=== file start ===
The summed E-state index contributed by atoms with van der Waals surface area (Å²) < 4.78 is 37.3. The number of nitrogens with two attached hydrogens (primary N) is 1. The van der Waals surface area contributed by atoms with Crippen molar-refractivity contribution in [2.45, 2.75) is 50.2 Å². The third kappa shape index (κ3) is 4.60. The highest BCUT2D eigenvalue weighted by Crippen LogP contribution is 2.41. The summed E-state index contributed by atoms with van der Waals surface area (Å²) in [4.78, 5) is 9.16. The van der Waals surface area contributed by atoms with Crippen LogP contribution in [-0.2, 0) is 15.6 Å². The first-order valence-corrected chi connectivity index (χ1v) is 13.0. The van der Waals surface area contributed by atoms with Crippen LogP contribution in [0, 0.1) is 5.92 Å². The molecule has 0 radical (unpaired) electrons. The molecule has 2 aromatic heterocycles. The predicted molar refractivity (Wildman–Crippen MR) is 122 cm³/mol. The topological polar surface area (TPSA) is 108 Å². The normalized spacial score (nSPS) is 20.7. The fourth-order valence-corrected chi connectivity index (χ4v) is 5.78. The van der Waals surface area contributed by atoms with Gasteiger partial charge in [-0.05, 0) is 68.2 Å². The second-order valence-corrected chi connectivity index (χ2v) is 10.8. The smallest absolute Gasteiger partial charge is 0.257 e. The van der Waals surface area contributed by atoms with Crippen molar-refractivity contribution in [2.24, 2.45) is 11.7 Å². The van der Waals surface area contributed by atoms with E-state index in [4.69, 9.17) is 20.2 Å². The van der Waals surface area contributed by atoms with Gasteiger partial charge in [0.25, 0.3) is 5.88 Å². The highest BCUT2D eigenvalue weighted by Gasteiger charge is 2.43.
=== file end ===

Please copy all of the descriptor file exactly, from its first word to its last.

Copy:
The summed E-state index contributed by atoms with van der Waals surface area (Å²) < 4.78 is 37.3. The number of nitrogens with two attached hydrogens (primary N) is 1. The van der Waals surface area contributed by atoms with Crippen molar-refractivity contribution in [2.45, 2.75) is 50.2 Å². The third kappa shape index (κ3) is 4.60. The highest BCUT2D eigenvalue weighted by Crippen LogP contribution is 2.41. The summed E-state index contributed by atoms with van der Waals surface area (Å²) in [4.78, 5) is 9.16. The van der Waals surface area contributed by atoms with Crippen LogP contribution in [-0.2, 0) is 15.6 Å². The first-order valence-corrected chi connectivity index (χ1v) is 13.0. The van der Waals surface area contributed by atoms with Crippen LogP contribution in [0, 0.1) is 5.92 Å². The molecule has 0 radical (unpaired) electrons. The molecule has 2 aromatic heterocycles. The predicted molar refractivity (Wildman–Crippen MR) is 122 cm³/mol. The topological polar surface area (TPSA) is 108 Å². The normalized spacial score (nSPS) is 20.7. The fourth-order valence-corrected chi connectivity index (χ4v) is 5.78. The van der Waals surface area contributed by atoms with Gasteiger partial charge in [-0.05, 0) is 68.2 Å². The second-order valence-corrected chi connectivity index (χ2v) is 10.8. The smallest absolute Gasteiger partial charge is 0.257 e. The van der Waals surface area contributed by atoms with Crippen molar-refractivity contribution in [2.24, 2.45) is 11.7 Å². The van der Waals surface area contributed by atoms with E-state index in [4.69, 9.17) is 20.2 Å². The van der Waals surface area contributed by atoms with Gasteiger partial charge in [0.25, 0.3) is 5.88 Å². The highest BCUT2D eigenvalue weighted by Gasteiger charge is 2.43.